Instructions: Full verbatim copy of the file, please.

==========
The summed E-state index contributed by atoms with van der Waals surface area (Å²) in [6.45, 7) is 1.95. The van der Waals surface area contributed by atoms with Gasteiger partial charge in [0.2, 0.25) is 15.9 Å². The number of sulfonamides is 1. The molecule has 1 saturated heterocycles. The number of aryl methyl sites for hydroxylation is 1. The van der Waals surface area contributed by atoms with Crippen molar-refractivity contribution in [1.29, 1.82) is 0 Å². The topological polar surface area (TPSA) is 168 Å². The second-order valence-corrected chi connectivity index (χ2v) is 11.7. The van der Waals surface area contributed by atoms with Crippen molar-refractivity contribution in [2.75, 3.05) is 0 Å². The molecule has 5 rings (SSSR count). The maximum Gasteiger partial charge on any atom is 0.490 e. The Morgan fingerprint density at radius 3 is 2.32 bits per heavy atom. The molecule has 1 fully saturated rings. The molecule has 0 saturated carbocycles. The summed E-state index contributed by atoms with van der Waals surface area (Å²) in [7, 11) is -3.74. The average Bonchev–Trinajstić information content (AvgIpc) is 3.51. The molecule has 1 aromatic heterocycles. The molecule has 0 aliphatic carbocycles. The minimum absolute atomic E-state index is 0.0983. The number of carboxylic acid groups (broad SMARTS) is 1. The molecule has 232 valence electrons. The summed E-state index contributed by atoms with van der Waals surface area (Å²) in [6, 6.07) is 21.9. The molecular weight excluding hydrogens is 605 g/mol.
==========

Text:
The summed E-state index contributed by atoms with van der Waals surface area (Å²) in [6.45, 7) is 1.95. The van der Waals surface area contributed by atoms with Gasteiger partial charge in [0.2, 0.25) is 15.9 Å². The number of sulfonamides is 1. The molecule has 1 saturated heterocycles. The number of aryl methyl sites for hydroxylation is 1. The van der Waals surface area contributed by atoms with Crippen molar-refractivity contribution in [1.29, 1.82) is 0 Å². The topological polar surface area (TPSA) is 168 Å². The second-order valence-corrected chi connectivity index (χ2v) is 11.7. The van der Waals surface area contributed by atoms with Crippen molar-refractivity contribution in [2.75, 3.05) is 0 Å². The molecule has 5 rings (SSSR count). The maximum Gasteiger partial charge on any atom is 0.490 e. The Morgan fingerprint density at radius 3 is 2.32 bits per heavy atom. The molecule has 1 fully saturated rings. The molecule has 0 saturated carbocycles. The summed E-state index contributed by atoms with van der Waals surface area (Å²) in [7, 11) is -3.74. The average Bonchev–Trinajstić information content (AvgIpc) is 3.51. The molecule has 1 aromatic heterocycles. The molecule has 0 aliphatic carbocycles. The minimum absolute atomic E-state index is 0.0983. The number of carboxylic acid groups (broad SMARTS) is 1. The molecule has 232 valence electrons. The summed E-state index contributed by atoms with van der Waals surface area (Å²) in [6, 6.07) is 21.9. The molecular weight excluding hydrogens is 605 g/mol.